1. John Holden profile image60
      John Holdenposted 6 years ago in reply to this

      In fact edited both women out!
      Strange.

    2. uncorrectedvision profile image62
      uncorrectedvisionposted 6 years ago in reply to this

      Post the link to this story please. Amazing!  The woman in the back near the door is also missing from the grainy picture.

  5. mikelong profile image75
    mikelongposted 6 years ago

    The uproar over the omission of "Under God" is ridiculous...

    But, I look forward to the day when references like these are completely removed...

    The day will come....

    1. TMMason profile image62
      TMMasonposted 6 years ago in reply to this

      To some... not to most.

    2. TamCor profile image80
      TamCorposted 6 years ago in reply to this

      No, I don't believe so... smile  Atheism may be around, but it's not the majority, and it won't ever be, in my opinion. 

      You don't believe in God? That's your prerogative, of course, but the fact is that most people still do, and always will. smile

      And I'm not trying to bait anyone, but let's be honest here...okay?  If the majority approve of "Under God", then why should they be ignored in favor of the few who don't?

      1. TMMason profile image62
        TMMasonposted 6 years ago in reply to this

        Tyranny by the minority. It has been rampent in this country for 50 years.

        1. TamCor profile image80
          TamCorposted 6 years ago in reply to this

          Maybe so, but it would be nice if it didn't continue on through the next 50 years!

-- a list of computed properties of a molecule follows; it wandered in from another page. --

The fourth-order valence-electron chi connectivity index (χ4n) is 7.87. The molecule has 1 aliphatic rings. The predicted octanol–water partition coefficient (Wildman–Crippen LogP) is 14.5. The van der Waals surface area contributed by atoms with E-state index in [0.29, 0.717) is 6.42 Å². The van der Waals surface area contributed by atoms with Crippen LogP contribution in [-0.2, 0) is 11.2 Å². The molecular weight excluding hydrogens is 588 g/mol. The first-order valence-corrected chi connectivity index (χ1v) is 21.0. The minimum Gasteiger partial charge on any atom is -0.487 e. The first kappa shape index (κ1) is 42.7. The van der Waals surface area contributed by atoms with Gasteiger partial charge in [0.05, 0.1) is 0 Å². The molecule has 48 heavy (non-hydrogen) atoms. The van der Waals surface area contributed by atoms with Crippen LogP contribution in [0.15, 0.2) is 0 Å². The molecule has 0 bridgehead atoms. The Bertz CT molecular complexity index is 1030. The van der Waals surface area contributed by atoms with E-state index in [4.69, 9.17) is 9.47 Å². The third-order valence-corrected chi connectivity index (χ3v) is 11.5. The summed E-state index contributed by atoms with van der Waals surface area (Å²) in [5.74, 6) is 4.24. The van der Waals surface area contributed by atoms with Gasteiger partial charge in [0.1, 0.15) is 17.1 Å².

This is only one instance, but I've been witness, and victim, to others in my lifetime, and I am more than ready for it to end.

      2. I am DB Cooper profile image67
        I am DB Cooperposted 6 years ago in reply to this

        Because removing the phrase "under God" is not an appeal to atheist beliefs. If you forget to end a sentence in "thanks be to God", does that mean you're an atheist? I don't see many people asking them to change it to "one godless nation, indivisible...". They just want the reference to God to be removed, along with the "In God We Trust" on our currency. These leftover remnants from the Red Scare have no place in a country that is supposed to separate church and state.

        1. TamCor profile image80
          TamCorposted 6 years ago in reply to this

          I understand the whole separation of church and state controversy. smile But why does it seem to be that the ones protesting this the most are the Atheists?  It obviously doesn't bother the majority of the people in this country, and, also, who is it hurting?

          And, again, this is not an attack on Atheists, just an honest question. smile

          I have to run now, but I'll try to check back in later...

          1. I am DB Cooper profile image67
            I am DB Cooperposted 6 years ago in reply to this

            I think it's the implication that an atheist is not a true American. If this is one nation, under God, then where does the atheist fit in?

            I think the pledge itself is a bit of  a ridiculous tradition. If we were to watch a group of Chinese children standing and reciting in unison an allegiance to their country we'd call it Communist brainwashing. How many 6-year-olds understand what "allegiance", "republic", and "indivisible" mean? It's just something pounded into their heads at an early age and they're lead to believe that's what American children have always done.

      3. thisisoli profile image54
        thisisoliposted 6 years ago in reply to this